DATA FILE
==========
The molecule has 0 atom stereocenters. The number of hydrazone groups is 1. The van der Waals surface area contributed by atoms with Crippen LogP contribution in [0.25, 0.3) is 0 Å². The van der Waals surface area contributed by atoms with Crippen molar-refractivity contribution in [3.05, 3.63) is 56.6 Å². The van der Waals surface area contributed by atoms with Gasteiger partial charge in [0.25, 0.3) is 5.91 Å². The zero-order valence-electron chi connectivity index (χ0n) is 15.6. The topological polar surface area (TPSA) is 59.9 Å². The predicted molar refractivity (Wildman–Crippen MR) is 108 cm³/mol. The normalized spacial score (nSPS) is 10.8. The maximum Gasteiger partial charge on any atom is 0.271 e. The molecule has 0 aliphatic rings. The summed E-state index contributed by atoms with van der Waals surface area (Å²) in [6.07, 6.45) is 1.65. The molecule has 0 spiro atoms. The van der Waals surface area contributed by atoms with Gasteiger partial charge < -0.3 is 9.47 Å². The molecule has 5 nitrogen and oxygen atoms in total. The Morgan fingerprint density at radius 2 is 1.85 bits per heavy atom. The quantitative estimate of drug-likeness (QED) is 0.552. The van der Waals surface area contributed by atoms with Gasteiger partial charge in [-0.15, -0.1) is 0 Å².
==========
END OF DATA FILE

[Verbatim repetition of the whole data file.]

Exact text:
The molecule has 0 atom stereocenters. The number of hydrazone groups is 1. The van der Waals surface area contributed by atoms with Crippen LogP contribution in [0.25, 0.3) is 0 Å². The van der Waals surface area contributed by atoms with Crippen molar-refractivity contribution in [3.05, 3.63) is 56.6 Å². The van der Waals surface area contributed by atoms with Gasteiger partial charge in [0.25, 0.3) is 5.91 Å². The zero-order valence-electron chi connectivity index (χ0n) is 15.6. The topological polar surface area (TPSA) is 59.9 Å². The predicted molar refractivity (Wildman–Crippen MR) is 108 cm³/mol. The normalized spacial score (nSPS) is 10.8. The maximum Gasteiger partial charge on any atom is 0.271 e. The molecule has 0 aliphatic rings. The summed E-state index contributed by atoms with van der Waals surface area (Å²) in [6.07, 6.45) is 1.65. The molecule has 0 spiro atoms. The van der Waals surface area contributed by atoms with Gasteiger partial charge < -0.3 is 9.47 Å². The molecule has 5 nitrogen and oxygen atoms in total. The Morgan fingerprint density at radius 2 is 1.85 bits per heavy atom. The quantitative estimate of drug-likeness (QED) is 0.552. The van der Waals surface area contributed by atoms with Gasteiger partial charge in [-0.15, -0.1) is 0 Å².